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Women and Maids : Perceptions of domestic workers, house work and class among young, progressive, middle-to-upper class women in Delhi

Harju, Otso (2016) ACET35
Centre for East and South-East Asian Studies, Lund University
Abstract
This thesis analyses ten indepth interviews on domestic workers, class and gender roles with ten young, politically inclined and often adamantly feminist women towards the upper end of the Indian class spectrum. It aims to deepen the understanding of employerworker relations and gendered domestic roles in contemporary Indian households. Previous literature on the middletoupper class employers of domestic workers in the subcontinent has tended to emphasize the uncritical attitude most exhibit towards their employment practices. Distance from physical domestic work has been noted as a key site of class distinction, and a commonality for the otherwise fractured ‘middle’ classes. The maid is hired for the reproduction of not just everyday life... (More)
This thesis analyses ten indepth interviews on domestic workers, class and gender roles with ten young, politically inclined and often adamantly feminist women towards the upper end of the Indian class spectrum. It aims to deepen the understanding of employerworker relations and gendered domestic roles in contemporary Indian households. Previous literature on the middletoupper class employers of domestic workers in the subcontinent has tended to emphasize the uncritical attitude most exhibit towards their employment practices. Distance from physical domestic work has been noted as a key site of class distinction, and a commonality for the otherwise fractured ‘middle’ classes. The maid is hired for the reproduction of not just everyday life but, importantly, of class. Further, since Indian men are largely removed from the sphere of domestic work, and the domestic workers are mostly women, the problems around maids have come to be seen as socially secondrate ‘women’s issues’. In India, maids play a central role in the ageold issues around reproductive labor.

My findings corroborate previous research and also go on to provide a perspective of potential change. Far from just accepting what has been termed an Indian “culture of servitude”, my interviewees exhibit a deep reflexivity and often highly critical attitude towards the idea of employing maids, as well as towards the domestic assumptions put on themselves. Generational change, desire for democratization, and increasing expectations on male partners are central themes in my participants’ discussions. At the same time, the interviewees also display an often anxious ambiguity as to whether or not they are able to resist social and parental pressures, and to live up to their own ideals. My findings emphasize the existence of a critical, progressive, highly selfreflexive yet often politically pragmatic twentysomethingyearold, largely overlooked in discussions on the “new Indian woman”. (Less)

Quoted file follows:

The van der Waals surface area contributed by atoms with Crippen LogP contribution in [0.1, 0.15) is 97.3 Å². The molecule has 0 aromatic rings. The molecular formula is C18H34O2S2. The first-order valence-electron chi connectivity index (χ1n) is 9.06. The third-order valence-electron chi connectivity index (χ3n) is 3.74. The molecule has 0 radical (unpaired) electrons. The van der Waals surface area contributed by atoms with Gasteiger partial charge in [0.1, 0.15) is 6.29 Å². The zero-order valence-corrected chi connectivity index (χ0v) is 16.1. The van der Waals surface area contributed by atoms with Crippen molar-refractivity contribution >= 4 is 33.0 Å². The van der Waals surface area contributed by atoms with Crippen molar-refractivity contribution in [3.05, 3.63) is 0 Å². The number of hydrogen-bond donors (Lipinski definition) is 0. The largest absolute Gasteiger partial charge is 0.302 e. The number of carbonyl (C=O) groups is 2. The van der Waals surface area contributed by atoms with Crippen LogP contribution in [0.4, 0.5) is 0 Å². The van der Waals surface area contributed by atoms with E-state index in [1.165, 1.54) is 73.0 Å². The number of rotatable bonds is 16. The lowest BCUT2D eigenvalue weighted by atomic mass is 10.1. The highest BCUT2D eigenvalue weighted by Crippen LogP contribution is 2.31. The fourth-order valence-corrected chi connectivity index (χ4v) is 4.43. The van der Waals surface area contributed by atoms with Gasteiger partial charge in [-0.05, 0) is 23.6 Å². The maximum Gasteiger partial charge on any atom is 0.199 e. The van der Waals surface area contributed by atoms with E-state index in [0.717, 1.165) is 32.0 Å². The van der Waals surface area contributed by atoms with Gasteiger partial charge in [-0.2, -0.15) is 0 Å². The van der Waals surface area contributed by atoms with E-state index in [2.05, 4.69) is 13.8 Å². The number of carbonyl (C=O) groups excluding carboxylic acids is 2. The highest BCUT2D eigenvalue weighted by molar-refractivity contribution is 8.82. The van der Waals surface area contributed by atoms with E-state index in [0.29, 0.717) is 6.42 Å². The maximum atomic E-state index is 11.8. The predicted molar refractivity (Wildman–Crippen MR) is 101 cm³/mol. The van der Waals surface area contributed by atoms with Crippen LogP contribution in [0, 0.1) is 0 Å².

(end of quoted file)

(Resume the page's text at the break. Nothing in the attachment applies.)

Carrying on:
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author
Harju, Otso
supervisor
organization
course
ACET35
year
type
H2 - Master's Degree (Two Years)
subject
keywords
Domestic workers, Delhi, Class, Gender roles, Reflexivity, Social change, Family, India
language
English
id
8891565
date added to LUP
2016-09-13 11:05:39
date last changed
2016-09-13 11:05:39
@misc{8891565,
  abstract     = {This thesis analyses ten indepth interviews on domestic workers, class and gender roles with ten young, politically inclined and often adamantly feminist women towards the upper end of the Indian class spectrum. It aims to deepen the understanding of employerworker relations and gendered domestic roles in contemporary Indian households. Previous literature on the middletoupper class employers of domestic workers in the subcontinent has tended to emphasize the uncritical attitude most exhibit towards their employment practices. Distance from physical domestic work has been noted as a key site of class distinction, and a commonality for the otherwise fractured ‘middle’ classes. The maid is hired for the reproduction of not just everyday life but, importantly, of class. Further, since Indian men are largely removed from the sphere of domestic work, and the domestic workers are mostly women, the problems around maids have come to be seen as socially secondrate ‘women’s issues’. In India, maids play a central role in the ageold issues around reproductive labor.

My findings corroborate previous research and also go on to provide a perspective of potential change. Far from just accepting what has been termed an Indian “culture of servitude”, my interviewees exhibit a deep reflexivity and often highly critical attitude towards the idea of employing maids, as well as towards the domestic assumptions put on themselves. Generational change, desire for democratization, and increasing expectations on male partners are central themes in my participants’ discussions. At the same time, the interviewees also display an often anxious ambiguity as to whether or not they are able to resist social and parental pressures, and to live up to their own ideals. My findings emphasize the existence of a critical, progressive, highly selfreflexive yet often politically pragmatic twentysomethingyearold, largely overlooked in discussions on the “new Indian woman”.},
  author       = {Harju, Otso},
  keyword      = {Domestic workers,Delhi,Class,Gender roles,Reflexivity,Social change,Family,India},
  language     = {eng},
  note         = {Student Paper},
  title        = {Women and Maids : Perceptions of domestic workers, house work and class among young, progressive, middle-to-upper class women in Delhi},
  year         = {2016},
}